Health Insurance may become more consumer friendly: IRDAI panel calls for removing these exclusions – Financial Express – 12th November 2018

In order to make health insurance more customer friendly, a working group set up by the insurance
regulator has recommended that diseases such as Alzheimer’s, Parkinson’s, AIDs/HIV acquired after the
policy inception should not be excluded. It has recommended that there should not be any permanent
exclusion in the policy wordings for any specific disease, whether it is degenerative, physiological or
chronic in nature.
The Insurance Regulatory and Development Authority of India (Irdai)’s working group report for
standardisation of exclusions in health insurance contracts has recommended that waiting periods for
any specific disease can be a maximum of four years. However, waiting periods for conditions such as
hypertension, diabetes, and cardiac cannot be for more than 30 days.
The panel had initially recommended a list of 17 conditions for which insurers can incorporate
permanent exclusions if they are pre-existing at the time of underwriting. It also suggested that a
standard format of consent letter to be given by the proposer may be specified. Sub-limits or annual
policy limits for specific diseases in terms of amount, percentage of sum insured and number of days of
hospitalisation will be part of the policy design.
Non-disclosed conditions
Non-declaration or misrepresentation of material facts is a major concern in health insurance. The
working group has recommended that after eight years of continuous renewals, claims cannot be
questioned based on non-disclosure or misrepresentations when taking policy. The policy will be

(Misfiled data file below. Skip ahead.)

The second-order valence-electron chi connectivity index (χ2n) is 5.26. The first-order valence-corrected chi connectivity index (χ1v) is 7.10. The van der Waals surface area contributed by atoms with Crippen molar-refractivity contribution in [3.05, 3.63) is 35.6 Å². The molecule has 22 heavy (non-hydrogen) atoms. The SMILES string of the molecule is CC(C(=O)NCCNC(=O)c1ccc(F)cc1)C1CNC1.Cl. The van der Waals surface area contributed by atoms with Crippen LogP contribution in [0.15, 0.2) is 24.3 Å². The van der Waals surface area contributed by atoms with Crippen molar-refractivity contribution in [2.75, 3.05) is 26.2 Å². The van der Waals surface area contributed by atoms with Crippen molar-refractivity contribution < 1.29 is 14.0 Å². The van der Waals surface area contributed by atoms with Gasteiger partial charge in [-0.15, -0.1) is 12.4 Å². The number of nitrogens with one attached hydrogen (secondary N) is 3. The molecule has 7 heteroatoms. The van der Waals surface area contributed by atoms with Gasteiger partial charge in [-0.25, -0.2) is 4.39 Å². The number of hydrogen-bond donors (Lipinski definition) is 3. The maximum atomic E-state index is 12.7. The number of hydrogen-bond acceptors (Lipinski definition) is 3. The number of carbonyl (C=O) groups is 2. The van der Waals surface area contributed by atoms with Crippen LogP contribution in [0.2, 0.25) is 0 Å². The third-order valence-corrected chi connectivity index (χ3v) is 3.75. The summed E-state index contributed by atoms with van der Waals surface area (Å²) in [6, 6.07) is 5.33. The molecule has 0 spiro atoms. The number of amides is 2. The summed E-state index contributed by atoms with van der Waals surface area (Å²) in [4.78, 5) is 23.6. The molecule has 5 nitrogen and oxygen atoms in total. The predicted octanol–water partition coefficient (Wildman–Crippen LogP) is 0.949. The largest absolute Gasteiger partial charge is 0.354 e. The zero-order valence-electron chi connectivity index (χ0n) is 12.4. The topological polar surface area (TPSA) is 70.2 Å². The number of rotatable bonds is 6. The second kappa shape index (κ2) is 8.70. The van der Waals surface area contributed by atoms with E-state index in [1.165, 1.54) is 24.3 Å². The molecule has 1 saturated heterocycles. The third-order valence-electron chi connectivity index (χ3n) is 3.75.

incontestable in terms of application of any exclusions except for proven fraud as well as permanent
exclusions specified in a policy contract.
Standardisation of exclusions
The panel has recommended that exclusions because of alcohol or substance abuse must be reviewed
and standardised. This exclusion will be modified to exclude only treatments for alcoholism and drugs or
substance abuse unless associated with mental illness. It has also recommended formation of Health
Technology Assessment Committee, which will examine and recommend inclusion of advancements in
medical technology as well as new treatments/ drugs for coverage under insurance.
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It has also recommended that “no exclusions” should be permitted for any advancement in technology or
advance treatments if these are in the list approved by this committee. However, insurers can either
incorporate co-payments for such treatments or subject them to the usual, customary and reasonable
clause. Insurers cannot deny coverage for claims of oral chemo therapy and peritoneal dialysis.
The panel suggested that insurers start adopting an Explanation of Benefits in their prospectus and
policy schedule which would be understood by customers.
The panel has also said that new treatments such as balloon sinuplasty, deep brain stimulation, oral
chemotherapy, immunotherapy, robotic surgeries, and stem cell therapy may be included in health
covers.
In case of migration to another policy because of product withdrawal, the policyholder will be given
credit to the accrued gains of pre-existing diseases waiting period to the extent that is permitted either in
the porting out product or porting in product, whichever is less.
In order to make the pricing structure transparent, the panel has suggested that every insurer publish the
list of items which will not be billed separately and make it available to the insured either in the policy
contract or as a link on the website.

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